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2019 Global Women's Leadership Awards

Basel, Switzerland
I. BASEL OPENS ITS CITY TO GLOBAL SUMMIT OF WOMEN DELEGATES

Joining together in solidarity and a shared commitment to women’s economic empowerment, over 1,000 attendees from 70 countries participated in the 2019 Global Summit of Women in Basel, Switzerland on July 4-6. “Life-changing,” “electric,” and “inspiring” are a few of the words attendees used to describe the experience of the vibrant gathering of women leaders from all industries, sectors, and parts of the world. As it has done annually since 1990, the 2019 Global Summit of Women featured active networking, robust discussion, thought-provoking presentations, and a focus on solutions and skills-building unlike any other event with a truly global group of women leaders in business and government.

The diverse group of entrepreneurs, corporate executives, government ministers and senior officials were warmly welcomed by the city of Basel, which greeted Summit delegates with flags placed throughout the city. Under the theme of “Women: Re-Defining Success,” the delegates learned from over 90 dynamic presenters highlighting how access to equitable pay, leadership roles, and the ability to have “success” at home as well as at work can empower women as economic stakeholders. The Summit’s focus on creative solutions was never more evident than in Basel this July.

“In each and every session, I could see the depth of learning in the face of delegates,” said Summit President Irene Natividad. “Without a doubt, they will return to their countries, companies, and communities determined to use that knowledge to make an impact in their lives and on the lives of others.”

The Summit opened on July 4 with a joyous Opening Ceremony at the Basel Congress Centre. Taking the stage at the Opening Ceremony were the Prime Minister of Namibia Saraa Kuugongelwa-Amadhila, Prime Minister of Aruba Evelyn Wever-Croes, Vice President of Vietnam Dang Thi Ngoc Thinh, and President of the Government of the Canton of Basel-Stadt Elisabeth Ackermann alongside Summit President Natividad, the 2018 Australian Host Committee Co-Chairs Ann Sherry, former Chairman/CEO of Carnival Australia and Lyn Lewis-Smith, CEO of BusinessEvents Sydney, and the co-leaders of the 2019 Swiss Host Committee Christine Schmidt, Managing Director, Credit Suisse & Head of Investment Solutions, Swiss Universal Bank, and Nora Teuwsen, General Counsel of the Swiss Federal Railways (SBB).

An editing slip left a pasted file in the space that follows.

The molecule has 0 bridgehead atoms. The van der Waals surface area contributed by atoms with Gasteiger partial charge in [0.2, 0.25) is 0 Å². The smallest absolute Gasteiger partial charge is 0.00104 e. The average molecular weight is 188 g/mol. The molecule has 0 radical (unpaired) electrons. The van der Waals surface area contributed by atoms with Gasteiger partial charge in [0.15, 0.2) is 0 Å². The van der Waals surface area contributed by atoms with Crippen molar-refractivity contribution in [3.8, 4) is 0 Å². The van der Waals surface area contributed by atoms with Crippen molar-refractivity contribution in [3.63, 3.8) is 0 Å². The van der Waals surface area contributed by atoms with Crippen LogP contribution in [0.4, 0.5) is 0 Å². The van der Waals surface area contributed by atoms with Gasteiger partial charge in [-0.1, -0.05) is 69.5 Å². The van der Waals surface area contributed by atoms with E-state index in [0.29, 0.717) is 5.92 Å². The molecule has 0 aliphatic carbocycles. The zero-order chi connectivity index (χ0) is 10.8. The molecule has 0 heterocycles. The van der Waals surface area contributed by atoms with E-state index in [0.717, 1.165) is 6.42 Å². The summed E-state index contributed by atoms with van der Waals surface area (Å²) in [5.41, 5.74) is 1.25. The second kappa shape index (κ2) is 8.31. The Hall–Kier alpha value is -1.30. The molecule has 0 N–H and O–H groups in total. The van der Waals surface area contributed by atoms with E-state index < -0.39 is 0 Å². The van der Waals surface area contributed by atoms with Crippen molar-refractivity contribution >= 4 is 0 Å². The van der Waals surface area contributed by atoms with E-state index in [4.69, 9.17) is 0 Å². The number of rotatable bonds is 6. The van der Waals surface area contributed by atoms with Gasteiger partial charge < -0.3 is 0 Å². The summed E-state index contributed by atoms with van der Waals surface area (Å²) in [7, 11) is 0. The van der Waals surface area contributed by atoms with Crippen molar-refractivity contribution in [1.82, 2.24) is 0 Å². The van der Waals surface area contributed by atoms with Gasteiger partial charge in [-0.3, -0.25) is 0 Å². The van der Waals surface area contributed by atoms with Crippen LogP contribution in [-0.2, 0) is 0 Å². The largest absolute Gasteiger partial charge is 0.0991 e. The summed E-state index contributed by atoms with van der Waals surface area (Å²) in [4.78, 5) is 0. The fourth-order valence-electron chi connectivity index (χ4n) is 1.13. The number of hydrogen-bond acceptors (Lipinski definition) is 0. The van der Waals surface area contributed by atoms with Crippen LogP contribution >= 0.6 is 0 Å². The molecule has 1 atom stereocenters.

“We came to Switzerland to support the efforts of Swiss women striving for greater equality by holding a global forum of exchanges on what works to progress women’s economic status worldwide and to accelerate their access to leadership roles,” said Natividad. “We were pleased to hold this global gathering in a city whose government leader is a woman and where new initiatives on parental leave and quotas for women board directors are being considered to advance women in this country.”

II. MORE WOMEN DIRECTORS DOESN'T MEAN MORE WOMEN SENIOR EXECUTIVES

Prime Minister of Namibia Saraa Kuugongelwa-Amadhila and former President of Kosovo Atifete Jahjaga with Summit President Irene Natividad (left photo); and Prime Minister of Aruba Evelyn Wever-Croes (right photo)

In line with the Summit’s focus on women in leadership, Corporate Women Directors International (CWDI), the research arm of the Global Summit of Women, released its 2019 Report on Women Board Directors of the Largest Banks and Financial Services Companies Globally at the Basel Summit. Although the study found that women occupy only 24.7% of board seats in the largest financial institutions based in 18 countries, this was more than double the 10.3% women-held directorships in CWDI’s 2005 report on the financial services industry.